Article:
The Langhe and Roero regions are among the world’s most generous for the quantity and quality of wines produced.

The origins of their outstanding bounty can be found in a micro-climate particular to the area, their geographical position, and the richness of soil types to be found there. All these factors contribute to the region’s biodiversity – also illustrated by the richness of other plant species, such as the 39 species of wild orchids native to these hills.

The Langhe hills are situated in the southern part of the Region of Piedmont, between the Maritime Alps and the Apennines of the Italian Riviera. The name ‘Langhe’ is believed to be of Celtic origin and signifies ‘tongues of land’, describing the shape of these steep-sided elongated hills which run parallel to one another and are separated by high, narrow valleys.


The Langhe’s largest river is the Tanaro, which separates the northern part ( the Roero, from the name of the medieval family’s feudal property), from the Langa in the south. Both of these areas are hilly, although the Roero’s hills possess a different geology and shape, with steeply rising and rocky inland cliffs being a prominent feature.


The Apennines protect the hills from currents of air arriving from the sea. Masses of air from the Mediterranean meet those coming down off the Alps and prevent cold currents arriving from the north from hitting the hills.

Natural fluctuations in climate are frequent and can be appreciated in the glass: every vintage is different, in fact, producing an endless variety in flavors and perfumes.


The various micro-climates created by the hills and valleys of the Langhe, influenced by the continental climate of the entire area, stimulates particularly fine and aromatic nuances in the wines. During the summer, the difference between the heat of day and cool nights increase the aromas in the skins of the grapes and ensure the superb variety which is the hallmark of this region’s structured and complex wines, perfect for aging. The tannins typical of these grand wines also contribute to their constant fascination.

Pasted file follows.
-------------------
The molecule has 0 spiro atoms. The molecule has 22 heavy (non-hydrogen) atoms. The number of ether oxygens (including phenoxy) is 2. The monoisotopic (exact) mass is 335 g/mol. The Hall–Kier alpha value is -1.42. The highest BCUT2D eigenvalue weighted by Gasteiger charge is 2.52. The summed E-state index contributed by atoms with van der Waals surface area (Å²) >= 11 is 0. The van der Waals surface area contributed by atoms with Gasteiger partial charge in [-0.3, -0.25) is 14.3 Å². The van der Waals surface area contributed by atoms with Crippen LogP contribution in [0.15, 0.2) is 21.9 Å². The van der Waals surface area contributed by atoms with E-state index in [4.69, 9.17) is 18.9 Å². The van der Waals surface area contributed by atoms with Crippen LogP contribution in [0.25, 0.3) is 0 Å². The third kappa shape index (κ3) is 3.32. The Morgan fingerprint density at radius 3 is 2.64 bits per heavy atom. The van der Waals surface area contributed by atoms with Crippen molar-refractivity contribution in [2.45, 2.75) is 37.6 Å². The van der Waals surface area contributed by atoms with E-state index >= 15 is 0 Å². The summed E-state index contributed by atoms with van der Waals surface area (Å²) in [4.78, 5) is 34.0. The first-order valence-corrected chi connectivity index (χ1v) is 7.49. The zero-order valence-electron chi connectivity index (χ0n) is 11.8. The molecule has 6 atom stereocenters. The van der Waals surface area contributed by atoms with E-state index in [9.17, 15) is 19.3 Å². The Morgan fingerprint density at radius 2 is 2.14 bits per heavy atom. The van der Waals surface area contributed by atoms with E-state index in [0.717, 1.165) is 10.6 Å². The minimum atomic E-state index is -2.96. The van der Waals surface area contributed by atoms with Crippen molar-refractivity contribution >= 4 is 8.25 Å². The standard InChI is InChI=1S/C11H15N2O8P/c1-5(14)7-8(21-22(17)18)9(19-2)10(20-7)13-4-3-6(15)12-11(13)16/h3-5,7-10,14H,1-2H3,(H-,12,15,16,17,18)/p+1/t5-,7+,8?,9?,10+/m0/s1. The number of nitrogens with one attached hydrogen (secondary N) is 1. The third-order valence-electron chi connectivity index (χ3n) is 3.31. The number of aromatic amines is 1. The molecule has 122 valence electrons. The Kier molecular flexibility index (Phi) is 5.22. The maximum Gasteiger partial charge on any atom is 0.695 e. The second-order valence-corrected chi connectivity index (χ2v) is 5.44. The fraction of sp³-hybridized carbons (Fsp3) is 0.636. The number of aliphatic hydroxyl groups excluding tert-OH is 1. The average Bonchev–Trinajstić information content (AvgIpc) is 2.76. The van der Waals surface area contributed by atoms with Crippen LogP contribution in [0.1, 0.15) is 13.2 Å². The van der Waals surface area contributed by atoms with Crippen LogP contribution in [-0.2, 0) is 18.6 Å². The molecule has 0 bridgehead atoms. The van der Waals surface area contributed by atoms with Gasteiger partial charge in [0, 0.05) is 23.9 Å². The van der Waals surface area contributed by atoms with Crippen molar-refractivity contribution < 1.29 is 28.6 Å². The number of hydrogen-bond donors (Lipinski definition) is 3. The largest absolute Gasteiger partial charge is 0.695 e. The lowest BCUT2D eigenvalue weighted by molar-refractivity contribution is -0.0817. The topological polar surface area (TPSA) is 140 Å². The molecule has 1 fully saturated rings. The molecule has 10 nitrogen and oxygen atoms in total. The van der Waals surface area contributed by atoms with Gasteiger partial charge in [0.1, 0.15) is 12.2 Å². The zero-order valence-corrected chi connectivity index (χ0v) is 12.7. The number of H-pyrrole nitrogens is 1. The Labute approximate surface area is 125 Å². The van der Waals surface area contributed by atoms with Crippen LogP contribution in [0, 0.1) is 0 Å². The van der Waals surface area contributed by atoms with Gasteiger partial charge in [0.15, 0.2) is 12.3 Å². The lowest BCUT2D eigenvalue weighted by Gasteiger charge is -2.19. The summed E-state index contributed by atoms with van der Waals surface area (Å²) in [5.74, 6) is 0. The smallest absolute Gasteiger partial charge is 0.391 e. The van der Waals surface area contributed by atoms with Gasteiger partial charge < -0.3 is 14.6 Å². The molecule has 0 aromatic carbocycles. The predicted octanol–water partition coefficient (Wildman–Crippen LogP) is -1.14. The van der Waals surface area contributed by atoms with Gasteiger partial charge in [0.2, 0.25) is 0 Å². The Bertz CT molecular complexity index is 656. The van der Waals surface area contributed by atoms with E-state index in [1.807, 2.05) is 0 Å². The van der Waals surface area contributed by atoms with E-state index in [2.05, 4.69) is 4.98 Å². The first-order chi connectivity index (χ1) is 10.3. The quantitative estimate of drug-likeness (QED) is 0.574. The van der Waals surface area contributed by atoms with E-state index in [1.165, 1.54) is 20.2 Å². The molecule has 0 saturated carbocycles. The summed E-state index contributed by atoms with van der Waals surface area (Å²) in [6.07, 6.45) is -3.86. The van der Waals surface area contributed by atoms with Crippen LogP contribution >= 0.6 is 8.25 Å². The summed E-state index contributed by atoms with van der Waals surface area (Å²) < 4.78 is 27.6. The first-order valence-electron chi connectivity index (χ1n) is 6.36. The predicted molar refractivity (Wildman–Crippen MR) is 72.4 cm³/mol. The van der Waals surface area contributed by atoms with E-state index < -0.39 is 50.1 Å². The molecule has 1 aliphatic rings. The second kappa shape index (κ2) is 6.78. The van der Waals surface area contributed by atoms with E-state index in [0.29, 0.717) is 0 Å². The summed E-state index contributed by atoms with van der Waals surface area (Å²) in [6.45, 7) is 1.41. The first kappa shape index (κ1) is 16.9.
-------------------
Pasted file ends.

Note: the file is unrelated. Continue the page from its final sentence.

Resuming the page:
The soil of the Langhe is the result of the Padano Sea, which withdrew from the area around 16 million years ago, leaving behind it a substrate of clay, calcareous marl, blue marl, tufa, sand and sulphur-bearing chalk. These substances are to be found in alternating layers, giving the area’s wines their structure and finesse. The clay-chalk terrain of the Langhe tends to produce fullbodied reds, whereas the softer and sandier soil of the Roero is perfect for fruity whites.


The geological structure of the Langhe originated during the Miocene period, 15 million years ago, resulting in a compact and solid terrain. The Roero is more recent, having been formed during the Pleiocene of the Tertiary era, five million years ago. As this part of the earth was once under the Padano sea, it is still extremely rich in marine fossils of all kinds.

The foolowing description offers a view of the Langhe from a travel writer’s perspective who came to know the area during the 1950s: “ These are hills where magnificent vineyards flourish, where castles dominate from their hill-tops in feudal splendour. The hills greet the visitor with a gentle air, but this is entirely deceptive, for they soon reveal their true character as the violence of their geology, with its harsh white erosive nature, becomes apparent. And the visitor is entirely captivated by these sweet slopes with their hard, hidden soul.”

From ‘Viaggio in Italia’ (Journey Through Italy) by Guido Piovene, Milano, Mondadori, 1957.


This is how journalist Guido Piovene described the Langhe of the ‘50s, when the people of South Piedmont still suffered the effects of that rural poverty described so well by writer Beppe Fenoglio, who gave it the name ‘malora’.

The ‘malora’ was an inevitable, generational condemnation to a life of want, hunger and servitude which had afflicted the area for centuries. Local ‘contadini’ – subsistence farmers - eked out a living on the hillsides with nothing to save them from ruin if the harvest was destroyed by the rain or drought, typical of the capricious nature of these ‘harsh hills’.